You know that “high” you get when you do something that takes some guts?
I’m not talking about super duper big things (although those are good too…read here for more on that. I like getting out of my comfort zone every once in a while). I’m talking more about things like how as the shyest teenager on the planet years ago, it was so exhilarating to me when I finally got up the guts to go talk to a teacher about a grade I was worried about at school. I felt like I had conquered the world. Or when I talked myself into trying out for something…a school officer, cheer-leading, etc. Whether I “made it” or not, I had done something a little tougher than I was used to and I always ended up being glad in the end, whether or not the process was agonizing.
I think maybe that’s why I love roller-coasters so so much: because riding on a roller-coaster pushes me a little out of my little realm of comfort…it scares me a little. Maybe it’s good to be scared in life a little bit…face the unknown.
Anyway, I bring this up because this year our traditional trip to Bloomington Lake (up in the mountains about 45 minutes from where we stay at Bear Lake) ended up taking some guts.
But this year, this was the view from that exact same spot:
Yeah, that is ice covering a good portion of the lake’s surface. Summer was so slow in making it’s grand entrance this year that all that ice had hardly had a chance to give way to the crystal clear lake below.
This is how it usually looks up there:
It honestly takes my breath away it is so gorgeous.
Taking into consideration all the rain this spring I was bracing myself for some serious knock-you-out-with-beauty vistas. I figured it would be the most vibrant trip to date.
The paths up to the lake usually look like this:
But this year, this was what we got:
Poor little flowers were trying their darnedest to poke their heads up through the snow.
It was cold.
But still beautiful…
My heart jumped when I saw that lake at the top still half-way frozen over. Because I knew I still had to do it: I still had to do the rope swing. Because I always do. The jump is always scary yet invigorating. (And plus I want my kids to see me do hard things so they will too.)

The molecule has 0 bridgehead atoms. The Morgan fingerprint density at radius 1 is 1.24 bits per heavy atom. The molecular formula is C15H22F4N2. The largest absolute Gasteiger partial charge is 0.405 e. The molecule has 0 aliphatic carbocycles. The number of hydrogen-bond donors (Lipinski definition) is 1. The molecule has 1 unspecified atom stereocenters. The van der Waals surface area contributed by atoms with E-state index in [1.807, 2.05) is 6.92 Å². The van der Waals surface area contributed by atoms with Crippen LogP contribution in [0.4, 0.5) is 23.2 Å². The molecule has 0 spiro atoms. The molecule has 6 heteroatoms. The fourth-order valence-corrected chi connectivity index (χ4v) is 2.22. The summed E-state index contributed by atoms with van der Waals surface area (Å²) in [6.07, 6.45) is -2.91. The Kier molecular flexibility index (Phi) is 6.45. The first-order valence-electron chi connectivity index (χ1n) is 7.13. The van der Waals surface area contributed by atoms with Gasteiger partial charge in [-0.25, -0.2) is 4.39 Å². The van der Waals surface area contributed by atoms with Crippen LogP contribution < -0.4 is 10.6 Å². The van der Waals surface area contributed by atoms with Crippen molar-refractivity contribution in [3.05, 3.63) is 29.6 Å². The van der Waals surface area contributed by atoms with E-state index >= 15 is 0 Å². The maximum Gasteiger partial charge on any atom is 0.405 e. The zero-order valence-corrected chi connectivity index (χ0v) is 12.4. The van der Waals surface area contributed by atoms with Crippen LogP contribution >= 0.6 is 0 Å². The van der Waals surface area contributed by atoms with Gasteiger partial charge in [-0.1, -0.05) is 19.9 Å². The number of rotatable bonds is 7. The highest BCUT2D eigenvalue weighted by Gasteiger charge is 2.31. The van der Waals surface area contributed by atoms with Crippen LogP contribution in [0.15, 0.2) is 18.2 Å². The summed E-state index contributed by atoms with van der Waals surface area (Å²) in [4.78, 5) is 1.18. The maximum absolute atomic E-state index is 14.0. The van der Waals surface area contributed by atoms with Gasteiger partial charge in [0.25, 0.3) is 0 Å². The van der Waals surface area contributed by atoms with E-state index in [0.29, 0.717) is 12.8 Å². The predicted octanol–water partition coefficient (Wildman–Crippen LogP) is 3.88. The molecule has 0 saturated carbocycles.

When we got to the top of the lake we found that the rope swing was broken. It was all wound up in the tallest branches of the tree that holds it. Irretrievable.
My words said “darn it,” but inside my heart celebrated.
At least I had planned on doing it, right? Too bad that circumstances out of my control barred the way to my rope swing glory this year. “Too bad, so sad.” I thought to myself. “Now let’s go take some more pictures.”
Until someone stated the obvious: we didn’t need a rope swing to get in the water.
And then the peer pressure sunk in.
We had to do it. A few of us picked our spots and counted down on the side.
And then counted down again to help get our guts up a little more.
And then, just like that, we did it. We embraced the challenge and we dove right into that ice water.
And then we shot out of there lickety-split. I mean, I don’t think I’ve seen any of us move that fast before.
But I had no idea how it would make it feel like every cell in my body was cracking in half in combustion of being so shocked with ice.
As we looked at each other in wonder of how much colder it was than we could have even imagined it being, this sense of accomplishment began to grow. It showed in our huge smiles. We had just done something tough.
And it was invigorating.
How I hope I can embrace little things like that in life to give me and my family that little nudge. That little push to dig a little deeper or reach a little further.
Because there’s nothing like doing something that takes some guts every once in a while to help life feel that much more fulfilling.